How Is Israel the Opposite of New York City?
A dear friend of mine, Leon Morris, is a rabbi who runs a Jewish-studies institute in New York. He has just moved to Israel for a six-month study sabbatical, and noted a fascinating cultural difference. Here is what he wrote about being in Jerusalem when Teddy Kollek, longtime former mayor of that city, died:
I just saw the death notice plastered on an announcement board, along with upcoming concerts, lectures, etc. This is the standard way in which deaths are publicized everywhere in Israel — stark black and white posters on cheaply printed paper with the deceased’s name in larger letters. It announced that the body will lie in State at City Hall from 8:30 AM until it is taken to Mount Herzl at 11:30 AM by various dignitaries.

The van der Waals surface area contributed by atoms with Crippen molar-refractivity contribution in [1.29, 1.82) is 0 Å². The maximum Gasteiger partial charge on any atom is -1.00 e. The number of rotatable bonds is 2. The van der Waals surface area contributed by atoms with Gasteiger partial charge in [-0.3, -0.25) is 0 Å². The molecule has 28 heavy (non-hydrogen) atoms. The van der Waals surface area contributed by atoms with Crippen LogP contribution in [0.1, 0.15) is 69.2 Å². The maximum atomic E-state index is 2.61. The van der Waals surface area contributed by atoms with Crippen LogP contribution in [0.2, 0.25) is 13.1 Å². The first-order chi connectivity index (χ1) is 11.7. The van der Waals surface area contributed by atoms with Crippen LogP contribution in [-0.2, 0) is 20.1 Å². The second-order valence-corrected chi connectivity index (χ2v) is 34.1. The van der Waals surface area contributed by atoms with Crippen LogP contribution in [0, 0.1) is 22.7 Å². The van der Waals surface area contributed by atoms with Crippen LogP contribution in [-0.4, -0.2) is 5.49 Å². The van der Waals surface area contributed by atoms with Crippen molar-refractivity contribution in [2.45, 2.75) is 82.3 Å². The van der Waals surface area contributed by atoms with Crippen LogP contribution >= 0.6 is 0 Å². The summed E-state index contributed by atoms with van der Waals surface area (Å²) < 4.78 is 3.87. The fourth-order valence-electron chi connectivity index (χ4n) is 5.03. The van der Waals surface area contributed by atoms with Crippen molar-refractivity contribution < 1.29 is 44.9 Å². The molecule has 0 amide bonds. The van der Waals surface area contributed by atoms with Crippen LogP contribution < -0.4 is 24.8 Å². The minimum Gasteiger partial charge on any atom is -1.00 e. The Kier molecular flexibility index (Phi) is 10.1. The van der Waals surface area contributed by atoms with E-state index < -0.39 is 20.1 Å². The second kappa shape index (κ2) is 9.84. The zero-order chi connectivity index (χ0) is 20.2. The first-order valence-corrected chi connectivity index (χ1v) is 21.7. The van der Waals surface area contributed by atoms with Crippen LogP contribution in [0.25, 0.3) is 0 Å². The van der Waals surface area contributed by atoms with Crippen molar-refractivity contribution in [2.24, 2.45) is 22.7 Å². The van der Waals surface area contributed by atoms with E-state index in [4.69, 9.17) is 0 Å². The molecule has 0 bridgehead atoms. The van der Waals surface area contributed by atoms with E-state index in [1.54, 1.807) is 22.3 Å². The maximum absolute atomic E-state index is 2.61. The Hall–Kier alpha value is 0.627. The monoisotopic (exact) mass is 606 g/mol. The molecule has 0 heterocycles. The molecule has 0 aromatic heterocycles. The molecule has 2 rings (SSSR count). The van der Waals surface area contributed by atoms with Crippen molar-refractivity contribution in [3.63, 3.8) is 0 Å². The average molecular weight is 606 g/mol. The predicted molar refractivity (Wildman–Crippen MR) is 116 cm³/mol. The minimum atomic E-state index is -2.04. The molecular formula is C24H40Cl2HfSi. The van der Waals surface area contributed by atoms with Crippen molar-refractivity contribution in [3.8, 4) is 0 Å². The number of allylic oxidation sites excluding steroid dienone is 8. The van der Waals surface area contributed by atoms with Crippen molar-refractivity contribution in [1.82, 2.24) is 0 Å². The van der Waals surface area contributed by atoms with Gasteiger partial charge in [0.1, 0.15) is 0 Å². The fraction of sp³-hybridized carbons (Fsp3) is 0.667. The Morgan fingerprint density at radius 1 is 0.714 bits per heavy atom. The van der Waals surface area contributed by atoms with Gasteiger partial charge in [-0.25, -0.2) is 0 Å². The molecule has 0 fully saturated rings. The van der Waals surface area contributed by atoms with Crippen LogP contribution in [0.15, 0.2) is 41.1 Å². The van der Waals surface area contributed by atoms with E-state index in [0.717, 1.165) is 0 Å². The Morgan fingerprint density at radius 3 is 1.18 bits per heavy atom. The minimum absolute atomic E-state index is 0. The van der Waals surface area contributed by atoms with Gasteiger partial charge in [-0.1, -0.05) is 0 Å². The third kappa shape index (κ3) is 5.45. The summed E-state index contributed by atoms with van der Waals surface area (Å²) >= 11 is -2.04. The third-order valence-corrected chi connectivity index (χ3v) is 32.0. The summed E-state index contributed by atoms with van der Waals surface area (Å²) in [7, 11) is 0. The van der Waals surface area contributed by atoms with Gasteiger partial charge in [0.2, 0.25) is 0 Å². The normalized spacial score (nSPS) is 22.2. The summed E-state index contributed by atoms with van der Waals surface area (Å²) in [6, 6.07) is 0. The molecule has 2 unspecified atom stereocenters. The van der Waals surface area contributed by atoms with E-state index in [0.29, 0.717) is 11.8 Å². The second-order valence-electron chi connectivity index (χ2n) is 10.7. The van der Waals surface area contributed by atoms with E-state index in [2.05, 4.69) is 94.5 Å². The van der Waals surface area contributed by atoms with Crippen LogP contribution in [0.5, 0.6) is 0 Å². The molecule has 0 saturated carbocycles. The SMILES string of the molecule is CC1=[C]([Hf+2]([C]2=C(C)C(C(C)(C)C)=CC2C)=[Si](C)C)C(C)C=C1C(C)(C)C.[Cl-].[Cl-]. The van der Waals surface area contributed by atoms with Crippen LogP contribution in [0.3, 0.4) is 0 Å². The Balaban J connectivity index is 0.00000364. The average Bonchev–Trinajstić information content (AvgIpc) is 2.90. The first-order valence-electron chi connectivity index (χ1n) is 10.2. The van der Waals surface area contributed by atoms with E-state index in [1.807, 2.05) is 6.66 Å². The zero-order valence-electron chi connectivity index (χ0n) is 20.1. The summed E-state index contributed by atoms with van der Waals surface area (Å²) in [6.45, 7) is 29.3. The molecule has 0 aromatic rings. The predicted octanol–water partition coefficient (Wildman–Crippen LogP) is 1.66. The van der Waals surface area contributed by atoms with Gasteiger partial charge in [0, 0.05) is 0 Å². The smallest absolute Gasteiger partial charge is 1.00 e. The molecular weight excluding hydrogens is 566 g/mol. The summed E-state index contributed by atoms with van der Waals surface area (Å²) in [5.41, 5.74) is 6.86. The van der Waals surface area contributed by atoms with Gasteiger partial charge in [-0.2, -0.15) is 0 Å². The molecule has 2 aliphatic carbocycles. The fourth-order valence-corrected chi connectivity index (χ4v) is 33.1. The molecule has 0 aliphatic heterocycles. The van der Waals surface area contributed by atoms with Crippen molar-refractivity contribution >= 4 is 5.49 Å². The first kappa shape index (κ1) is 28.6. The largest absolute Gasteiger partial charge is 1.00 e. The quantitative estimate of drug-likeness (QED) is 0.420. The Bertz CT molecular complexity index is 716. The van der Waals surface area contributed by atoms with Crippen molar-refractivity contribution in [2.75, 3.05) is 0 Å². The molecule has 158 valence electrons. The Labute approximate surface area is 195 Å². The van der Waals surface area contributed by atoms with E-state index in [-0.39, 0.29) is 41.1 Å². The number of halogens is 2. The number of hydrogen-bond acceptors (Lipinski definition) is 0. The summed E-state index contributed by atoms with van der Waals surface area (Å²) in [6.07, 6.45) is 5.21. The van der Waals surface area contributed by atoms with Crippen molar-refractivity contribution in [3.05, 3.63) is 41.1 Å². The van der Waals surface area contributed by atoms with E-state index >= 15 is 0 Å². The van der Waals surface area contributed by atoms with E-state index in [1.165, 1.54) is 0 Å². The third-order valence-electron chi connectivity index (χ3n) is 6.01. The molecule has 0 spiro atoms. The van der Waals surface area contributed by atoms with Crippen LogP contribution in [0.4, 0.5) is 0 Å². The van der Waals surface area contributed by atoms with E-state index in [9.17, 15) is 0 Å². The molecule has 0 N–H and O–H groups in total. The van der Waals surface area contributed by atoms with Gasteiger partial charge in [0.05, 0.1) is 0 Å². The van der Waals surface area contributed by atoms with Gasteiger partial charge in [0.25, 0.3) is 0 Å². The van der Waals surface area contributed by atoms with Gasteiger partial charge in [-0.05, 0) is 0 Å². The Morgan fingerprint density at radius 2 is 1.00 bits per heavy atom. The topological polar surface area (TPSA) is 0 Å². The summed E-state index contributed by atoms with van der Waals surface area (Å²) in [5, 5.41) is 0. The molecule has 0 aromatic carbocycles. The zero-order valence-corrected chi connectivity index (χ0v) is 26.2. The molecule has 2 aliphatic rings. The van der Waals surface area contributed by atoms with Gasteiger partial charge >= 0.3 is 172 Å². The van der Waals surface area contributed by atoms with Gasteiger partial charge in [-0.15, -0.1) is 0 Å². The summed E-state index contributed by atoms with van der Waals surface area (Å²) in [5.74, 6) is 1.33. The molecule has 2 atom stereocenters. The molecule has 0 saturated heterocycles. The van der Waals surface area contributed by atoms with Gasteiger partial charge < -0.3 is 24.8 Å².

I was struck by how Kollek’s death notice reflects the egalitarian nature of Israeli society (still). At the bottom of the poster, it states that the family will be sitting shiva at their home, and then gives the address. Can you imagine this happening for the mayor of New York (he should live and be well until 120)?
To answer Leon’s question: No, I can’t imagine this happening — for the mayor of New York City or anyone else in New York City, for that matter. (Here’s Wikipedia on the act of sitting shiva; and here’s the N.Y. Times‘s obit on Kollek, which is accompanied by an astonishingly good photograph.)